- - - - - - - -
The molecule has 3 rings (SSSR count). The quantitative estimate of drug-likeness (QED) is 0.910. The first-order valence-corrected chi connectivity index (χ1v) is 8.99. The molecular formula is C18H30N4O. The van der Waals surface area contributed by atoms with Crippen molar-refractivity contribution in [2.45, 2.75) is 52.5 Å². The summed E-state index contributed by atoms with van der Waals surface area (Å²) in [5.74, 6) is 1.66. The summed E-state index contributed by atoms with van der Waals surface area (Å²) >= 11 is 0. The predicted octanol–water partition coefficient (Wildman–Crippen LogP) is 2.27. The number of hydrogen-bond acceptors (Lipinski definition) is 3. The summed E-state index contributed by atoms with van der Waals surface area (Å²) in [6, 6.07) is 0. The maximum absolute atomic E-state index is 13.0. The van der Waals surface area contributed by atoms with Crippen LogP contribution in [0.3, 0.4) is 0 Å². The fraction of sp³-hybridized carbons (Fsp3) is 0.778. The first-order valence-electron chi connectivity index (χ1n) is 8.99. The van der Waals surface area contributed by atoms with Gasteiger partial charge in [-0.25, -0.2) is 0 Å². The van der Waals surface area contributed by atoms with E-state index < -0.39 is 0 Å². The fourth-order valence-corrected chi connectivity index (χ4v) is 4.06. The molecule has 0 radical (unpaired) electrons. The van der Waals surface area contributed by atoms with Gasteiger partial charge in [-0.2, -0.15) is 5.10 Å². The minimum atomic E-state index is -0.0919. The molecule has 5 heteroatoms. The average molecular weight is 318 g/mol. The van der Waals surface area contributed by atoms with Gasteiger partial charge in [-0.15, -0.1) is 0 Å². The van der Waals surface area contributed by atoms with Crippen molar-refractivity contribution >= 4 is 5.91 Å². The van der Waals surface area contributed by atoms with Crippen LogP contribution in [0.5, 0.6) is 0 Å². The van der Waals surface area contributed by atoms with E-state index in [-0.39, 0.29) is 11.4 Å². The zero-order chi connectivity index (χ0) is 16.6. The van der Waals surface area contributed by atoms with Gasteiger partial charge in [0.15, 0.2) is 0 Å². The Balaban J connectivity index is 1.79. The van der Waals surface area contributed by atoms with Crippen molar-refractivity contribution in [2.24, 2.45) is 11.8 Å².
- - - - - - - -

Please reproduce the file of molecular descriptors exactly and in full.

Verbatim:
The molecule has 3 rings (SSSR count). The quantitative estimate of drug-likeness (QED) is 0.910. The first-order valence-corrected chi connectivity index (χ1v) is 8.99. The molecular formula is C18H30N4O. The van der Waals surface area contributed by atoms with Crippen molar-refractivity contribution in [2.45, 2.75) is 52.5 Å². The summed E-state index contributed by atoms with van der Waals surface area (Å²) in [5.74, 6) is 1.66. The summed E-state index contributed by atoms with van der Waals surface area (Å²) >= 11 is 0. The predicted octanol–water partition coefficient (Wildman–Crippen LogP) is 2.27. The number of hydrogen-bond acceptors (Lipinski definition) is 3. The summed E-state index contributed by atoms with van der Waals surface area (Å²) in [6, 6.07) is 0. The maximum absolute atomic E-state index is 13.0. The van der Waals surface area contributed by atoms with Crippen LogP contribution in [0.3, 0.4) is 0 Å². The fraction of sp³-hybridized carbons (Fsp3) is 0.778. The first-order valence-electron chi connectivity index (χ1n) is 8.99. The van der Waals surface area contributed by atoms with Gasteiger partial charge in [-0.25, -0.2) is 0 Å². The van der Waals surface area contributed by atoms with E-state index < -0.39 is 0 Å². The fourth-order valence-corrected chi connectivity index (χ4v) is 4.06. The molecule has 0 radical (unpaired) electrons. The van der Waals surface area contributed by atoms with Gasteiger partial charge in [-0.2, -0.15) is 5.10 Å². The minimum atomic E-state index is -0.0919. The molecule has 5 heteroatoms. The average molecular weight is 318 g/mol. The van der Waals surface area contributed by atoms with Gasteiger partial charge in [-0.15, -0.1) is 0 Å². The van der Waals surface area contributed by atoms with Crippen molar-refractivity contribution >= 4 is 5.91 Å². The van der Waals surface area contributed by atoms with Crippen LogP contribution in [0.5, 0.6) is 0 Å². The van der Waals surface area contributed by atoms with E-state index in [-0.39, 0.29) is 11.4 Å². The zero-order chi connectivity index (χ0) is 16.6. The van der Waals surface area contributed by atoms with Gasteiger partial charge in [0.15, 0.2) is 0 Å². The Balaban J connectivity index is 1.79. The van der Waals surface area contributed by atoms with Crippen molar-refractivity contribution in [2.24, 2.45) is 11.8 Å².